With the advent of Release 1.0 of openEHR, more rigorous change management rules come into play. These are designed to protect developers and users from adverse effects of changes, and to allow them to upgrade in an orderly fashion. Future releases will follow a 3-part numbering scheme similar to many open source projects, e.g. Apache, using identifiers like 1.0.1 etc. The meaning of a change in each part is as follows:
- 3rd position: used to indicate error corrections and minor additions that do not change the semantics. Thus, Release 1.0.2 is the second error correction release after Release 1.0.
- 2nd position: used to indicate significant additions that do not change the semantics of the existing part of the release. Release 1.3.0 would be the 3rd release containing compatible additions to Release 1.0.
- 1st position: used to indicate changes to the semantics or large changes. Release 2.0 would contain changes incompatible in some way with Release 1.0, most likely requiring software upgrade and possibly data migration.
Changes to Documentation
Where changes to documentation are made, e.g. due to a request to clarify an explanation, fix a typographical error, a CR will be raised, and the revision number of the affected document(s) will change, but there will not be a new release number.
Where the changes made are to correct an error in a model, parsing rules or some other aspect of the formal semantics of the specifications (and possibly accompanying changes to explanatory text), an error-correction release will be made.
Where the changes have the effect of adding a new specification or other artifact which is completely compatible with the current release, an enhancement release is made.
Where changes actually alter semantics of existing artefacts (other than for minor error corrections), a new major release is declared. Such changes would normally be grouped into as few such releases as possible.
As with pre-1.0 releases, change management will remain a disciplined process. Two types of online document, the Problem Report (PR) and the Change Request (CR), are used to track problems and changes. These are used as follows:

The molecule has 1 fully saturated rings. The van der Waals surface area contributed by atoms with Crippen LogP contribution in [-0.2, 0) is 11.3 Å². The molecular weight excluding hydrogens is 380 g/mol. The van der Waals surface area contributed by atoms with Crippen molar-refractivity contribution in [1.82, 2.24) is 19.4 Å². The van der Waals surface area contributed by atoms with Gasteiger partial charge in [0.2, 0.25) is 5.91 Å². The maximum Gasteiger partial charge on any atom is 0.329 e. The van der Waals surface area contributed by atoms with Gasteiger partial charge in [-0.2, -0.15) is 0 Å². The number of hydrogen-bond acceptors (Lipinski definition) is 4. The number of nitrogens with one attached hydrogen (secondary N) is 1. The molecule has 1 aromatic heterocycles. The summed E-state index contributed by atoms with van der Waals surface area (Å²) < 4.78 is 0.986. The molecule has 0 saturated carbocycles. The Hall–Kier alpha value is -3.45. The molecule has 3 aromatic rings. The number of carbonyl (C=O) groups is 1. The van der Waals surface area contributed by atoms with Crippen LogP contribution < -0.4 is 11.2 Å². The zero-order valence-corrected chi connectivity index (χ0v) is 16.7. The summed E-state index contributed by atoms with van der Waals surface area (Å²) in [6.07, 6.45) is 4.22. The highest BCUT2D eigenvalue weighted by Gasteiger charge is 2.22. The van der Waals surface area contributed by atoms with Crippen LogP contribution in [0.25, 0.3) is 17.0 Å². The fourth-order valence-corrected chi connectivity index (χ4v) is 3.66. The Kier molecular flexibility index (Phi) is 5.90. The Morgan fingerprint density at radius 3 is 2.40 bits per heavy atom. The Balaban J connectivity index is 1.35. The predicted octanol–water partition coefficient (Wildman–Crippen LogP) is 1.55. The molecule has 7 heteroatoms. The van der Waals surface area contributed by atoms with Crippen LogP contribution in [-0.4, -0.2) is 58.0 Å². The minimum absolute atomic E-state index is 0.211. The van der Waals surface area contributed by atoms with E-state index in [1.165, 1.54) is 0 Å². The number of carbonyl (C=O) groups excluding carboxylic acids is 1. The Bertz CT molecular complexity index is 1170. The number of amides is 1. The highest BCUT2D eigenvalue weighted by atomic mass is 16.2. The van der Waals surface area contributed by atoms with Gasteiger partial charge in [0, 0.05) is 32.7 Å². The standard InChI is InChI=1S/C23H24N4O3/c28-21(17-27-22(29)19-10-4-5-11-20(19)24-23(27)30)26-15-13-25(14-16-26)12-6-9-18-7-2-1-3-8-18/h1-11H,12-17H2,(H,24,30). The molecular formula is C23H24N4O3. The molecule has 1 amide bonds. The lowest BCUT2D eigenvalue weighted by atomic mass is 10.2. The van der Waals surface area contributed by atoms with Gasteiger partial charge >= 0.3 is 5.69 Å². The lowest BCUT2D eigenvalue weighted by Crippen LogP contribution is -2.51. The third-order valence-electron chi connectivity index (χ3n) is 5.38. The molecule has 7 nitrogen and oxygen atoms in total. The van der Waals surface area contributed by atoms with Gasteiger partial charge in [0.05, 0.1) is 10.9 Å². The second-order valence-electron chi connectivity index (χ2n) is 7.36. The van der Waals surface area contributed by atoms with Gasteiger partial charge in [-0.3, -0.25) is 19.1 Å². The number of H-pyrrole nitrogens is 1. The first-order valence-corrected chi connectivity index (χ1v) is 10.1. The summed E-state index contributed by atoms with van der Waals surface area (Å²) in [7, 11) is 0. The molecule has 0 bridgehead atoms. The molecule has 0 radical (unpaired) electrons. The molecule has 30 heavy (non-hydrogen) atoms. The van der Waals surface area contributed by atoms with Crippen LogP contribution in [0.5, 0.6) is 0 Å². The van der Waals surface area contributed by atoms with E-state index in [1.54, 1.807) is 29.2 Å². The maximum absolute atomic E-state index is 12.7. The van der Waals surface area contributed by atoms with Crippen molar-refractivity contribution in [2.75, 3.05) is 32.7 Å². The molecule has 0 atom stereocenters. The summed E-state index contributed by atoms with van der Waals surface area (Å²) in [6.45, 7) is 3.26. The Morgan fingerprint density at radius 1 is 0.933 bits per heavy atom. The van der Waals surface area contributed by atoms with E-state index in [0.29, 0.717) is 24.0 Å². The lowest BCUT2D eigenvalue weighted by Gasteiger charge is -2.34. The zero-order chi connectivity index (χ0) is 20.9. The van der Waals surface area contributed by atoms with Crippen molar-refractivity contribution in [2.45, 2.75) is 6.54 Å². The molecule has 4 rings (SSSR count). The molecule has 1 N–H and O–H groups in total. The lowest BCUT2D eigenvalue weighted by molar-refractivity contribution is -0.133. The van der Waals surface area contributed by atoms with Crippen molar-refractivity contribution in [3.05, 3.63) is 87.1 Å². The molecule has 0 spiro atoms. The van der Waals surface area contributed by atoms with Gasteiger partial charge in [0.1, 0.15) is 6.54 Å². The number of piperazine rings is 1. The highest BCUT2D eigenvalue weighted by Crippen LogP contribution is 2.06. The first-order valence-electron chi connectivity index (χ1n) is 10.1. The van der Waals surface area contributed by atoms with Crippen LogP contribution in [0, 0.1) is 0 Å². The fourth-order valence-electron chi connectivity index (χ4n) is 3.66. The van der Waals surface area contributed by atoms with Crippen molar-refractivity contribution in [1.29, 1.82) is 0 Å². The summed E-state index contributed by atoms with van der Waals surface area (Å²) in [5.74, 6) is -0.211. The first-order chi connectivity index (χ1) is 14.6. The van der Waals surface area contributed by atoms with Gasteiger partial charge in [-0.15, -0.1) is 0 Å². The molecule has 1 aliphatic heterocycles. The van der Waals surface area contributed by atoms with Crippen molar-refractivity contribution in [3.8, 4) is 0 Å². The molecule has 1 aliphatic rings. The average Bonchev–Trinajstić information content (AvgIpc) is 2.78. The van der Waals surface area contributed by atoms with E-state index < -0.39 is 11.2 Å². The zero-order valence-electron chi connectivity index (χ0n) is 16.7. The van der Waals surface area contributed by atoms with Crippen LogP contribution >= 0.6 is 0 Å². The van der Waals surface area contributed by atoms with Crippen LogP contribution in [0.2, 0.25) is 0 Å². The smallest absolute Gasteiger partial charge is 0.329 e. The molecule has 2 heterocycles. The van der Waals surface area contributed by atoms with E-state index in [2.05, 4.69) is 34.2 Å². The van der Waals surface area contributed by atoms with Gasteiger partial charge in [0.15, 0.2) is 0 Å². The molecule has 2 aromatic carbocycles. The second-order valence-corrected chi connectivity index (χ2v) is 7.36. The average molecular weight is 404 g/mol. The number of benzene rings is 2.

- anyone can raise a PR to indicate some issue or problem with the current release. A PR documents the issue seen from the user's perspective, with the resolution being provided by the development team.
- only a member of the development team can raise a CR. All open CRs can be viewed here (completed CRs are here). A CR documents a change to the current release. A CR will either describe the problem it is solving, or refer to one or more PRs it is designed to address. The CR is a document of the change and the process of applying it to the release.
From Release 1.0 on, the way CRs are processed will change slightly. All changes to the specifications, apart from document text changes (e.g. improving explanations, fixing typos) will be signalled to the community on the Discourse site specifications category, and a period of time given for the community to inspect the proposed changes and provide feedback. This is particularly aimed at allowing implementers to indicate the knock-on effects of changes. In the process of such discussions it may turn out that the proposed change will not go ahead, or that it will go ahead in a later release than originally planned. In this way, the community will be able to ensure that releases into the future remain stable and occur at a reasonable rate.
All changes in the Release 1.0 mainline must also be implemented in at least one instance of software, schemas or other appropriate formal expression before being accepted as a change to the specifications.